Venezuelan President Nicolás Maduro requested new powers from Congress to respond to what he called “aggression” after U.S. President Barack Obama issued new sanctions on seven Venezuelan officials this week.
Maduro announced Monday evening he would seek a law granting him special powers to “defend peace, sovereignty, tranquility and the integrity of our country,” and to “prepare for all scenarios,” although he offered no details about what those powers would entail. The announcement came at the end of a defiant, nationally broadcast speech decrying the new sanctions as an imperialist move and the worst offense the U.S. has ever committed against Venezuela. Maduro’s administration will request the special powers law Tuesday during a session of the National Assembly.
Obama issued an executive order Monday morning issuing sanctions on seven top Venezuelan officials, accusing them of committing human rights abuses and repressing the opposition in the crackdown on mass protests last spring. The sanctions prevent the seven officials from traveling to or doing business with the U.S., and also freeze their U.S.-based assets.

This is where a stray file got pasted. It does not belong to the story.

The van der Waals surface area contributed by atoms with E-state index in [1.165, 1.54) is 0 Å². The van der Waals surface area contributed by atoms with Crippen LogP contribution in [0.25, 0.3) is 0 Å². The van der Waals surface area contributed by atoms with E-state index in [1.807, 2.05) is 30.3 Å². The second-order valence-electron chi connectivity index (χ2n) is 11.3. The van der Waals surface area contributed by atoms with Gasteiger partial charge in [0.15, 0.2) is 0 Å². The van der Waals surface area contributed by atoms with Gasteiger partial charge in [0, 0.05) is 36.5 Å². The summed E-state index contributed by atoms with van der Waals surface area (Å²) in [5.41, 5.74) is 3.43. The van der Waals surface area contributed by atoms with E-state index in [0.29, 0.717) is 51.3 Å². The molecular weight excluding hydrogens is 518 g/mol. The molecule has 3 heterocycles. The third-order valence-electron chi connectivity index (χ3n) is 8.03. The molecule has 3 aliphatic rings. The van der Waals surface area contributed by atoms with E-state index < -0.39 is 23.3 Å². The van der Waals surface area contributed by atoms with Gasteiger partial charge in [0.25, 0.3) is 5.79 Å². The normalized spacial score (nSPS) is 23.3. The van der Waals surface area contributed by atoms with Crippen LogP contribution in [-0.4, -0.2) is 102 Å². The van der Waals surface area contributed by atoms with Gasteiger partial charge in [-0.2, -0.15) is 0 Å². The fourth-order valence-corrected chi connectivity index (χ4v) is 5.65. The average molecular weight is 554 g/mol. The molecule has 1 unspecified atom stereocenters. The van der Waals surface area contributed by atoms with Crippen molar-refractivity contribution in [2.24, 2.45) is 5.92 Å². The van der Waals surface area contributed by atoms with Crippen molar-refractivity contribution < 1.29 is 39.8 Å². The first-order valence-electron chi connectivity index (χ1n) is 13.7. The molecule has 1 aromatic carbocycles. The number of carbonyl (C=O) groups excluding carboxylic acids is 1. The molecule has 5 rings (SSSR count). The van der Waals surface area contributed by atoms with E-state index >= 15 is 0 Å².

The White House statement on the order said Venezuela’s situation posed an “unusual and extraordinary threat to the national security and foreign policy of the United States,” a phrase that raised some eyebrows. But U.S. officials said the language was part of Washington’s standard practice in starting a sanctions program against another country.
As Maduro railed against the sanctions Monday evening, he stood with the seven officials targeted by the executive order, declaring his support and congratulating them for the “imperial honor.” He then promoted one of them, intelligence chief Gustavo Gonzalez Lopez, to head of the Interior Ministry. On Monday, Caracas also announced it was recalling its top diplomat in Washington for consultations.
The story of escalating tensions between the U.S. and Venezuela has been a familiar one over the past few months, particularly after Maduro’s administration accused the U.S. in February of conspiring with Venezuela’s opposition to overthrow the government. Shortly afterward, the government arrested the mayor of Caracas for his alleged role in the plot, a move that sparked concern over a wider political crackdown.
Venezuela’s allies in the region voiced their support for Caracas following the U.S. sanctions announcement. Cuba offered its “unconditional support” for Venezuela, calling the sanctions “arbitrary and aggressive,” while Ecuador’s President Rafael Correa took to Facebook to call the executive order a “bad joke.” China also chimed in. The Foreign Ministry said Monday that a dialogue between the U.S. and Venezuela would “be beneficial for peace and stability in Latin America,” according to local reports.